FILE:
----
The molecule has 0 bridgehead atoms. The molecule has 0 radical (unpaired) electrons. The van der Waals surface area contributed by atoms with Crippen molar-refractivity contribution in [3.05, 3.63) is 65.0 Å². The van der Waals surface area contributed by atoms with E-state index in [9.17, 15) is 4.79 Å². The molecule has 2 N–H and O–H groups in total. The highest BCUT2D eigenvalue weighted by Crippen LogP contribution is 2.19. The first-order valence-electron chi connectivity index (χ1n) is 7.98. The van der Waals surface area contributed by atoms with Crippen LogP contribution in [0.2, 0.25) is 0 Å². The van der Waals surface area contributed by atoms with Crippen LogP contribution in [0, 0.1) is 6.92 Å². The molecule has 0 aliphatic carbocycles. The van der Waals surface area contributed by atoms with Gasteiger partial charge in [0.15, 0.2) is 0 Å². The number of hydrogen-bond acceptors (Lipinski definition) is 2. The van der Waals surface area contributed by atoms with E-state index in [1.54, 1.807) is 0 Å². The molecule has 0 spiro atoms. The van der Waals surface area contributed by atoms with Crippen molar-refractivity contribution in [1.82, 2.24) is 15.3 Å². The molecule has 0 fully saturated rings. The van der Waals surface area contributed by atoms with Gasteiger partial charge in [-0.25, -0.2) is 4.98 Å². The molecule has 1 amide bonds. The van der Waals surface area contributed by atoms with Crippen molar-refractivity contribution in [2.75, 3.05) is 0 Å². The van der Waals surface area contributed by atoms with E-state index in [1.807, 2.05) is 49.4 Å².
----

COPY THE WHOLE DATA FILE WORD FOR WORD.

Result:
The molecule has 0 bridgehead atoms. The molecule has 0 radical (unpaired) electrons. The van der Waals surface area contributed by atoms with Crippen molar-refractivity contribution in [3.05, 3.63) is 65.0 Å². The van der Waals surface area contributed by atoms with E-state index in [9.17, 15) is 4.79 Å². The molecule has 2 N–H and O–H groups in total. The highest BCUT2D eigenvalue weighted by Crippen LogP contribution is 2.19. The first-order valence-electron chi connectivity index (χ1n) is 7.98. The van der Waals surface area contributed by atoms with Crippen LogP contribution in [0.2, 0.25) is 0 Å². The van der Waals surface area contributed by atoms with Crippen LogP contribution in [0, 0.1) is 6.92 Å². The molecule has 0 aliphatic carbocycles. The van der Waals surface area contributed by atoms with Gasteiger partial charge in [0.15, 0.2) is 0 Å². The number of hydrogen-bond acceptors (Lipinski definition) is 2. The van der Waals surface area contributed by atoms with E-state index in [1.54, 1.807) is 0 Å². The molecule has 0 spiro atoms. The van der Waals surface area contributed by atoms with Crippen molar-refractivity contribution in [1.82, 2.24) is 15.3 Å². The molecule has 0 fully saturated rings. The van der Waals surface area contributed by atoms with Gasteiger partial charge in [-0.25, -0.2) is 4.98 Å². The molecule has 1 amide bonds. The van der Waals surface area contributed by atoms with Crippen molar-refractivity contribution in [2.75, 3.05) is 0 Å². The van der Waals surface area contributed by atoms with E-state index in [1.807, 2.05) is 49.4 Å².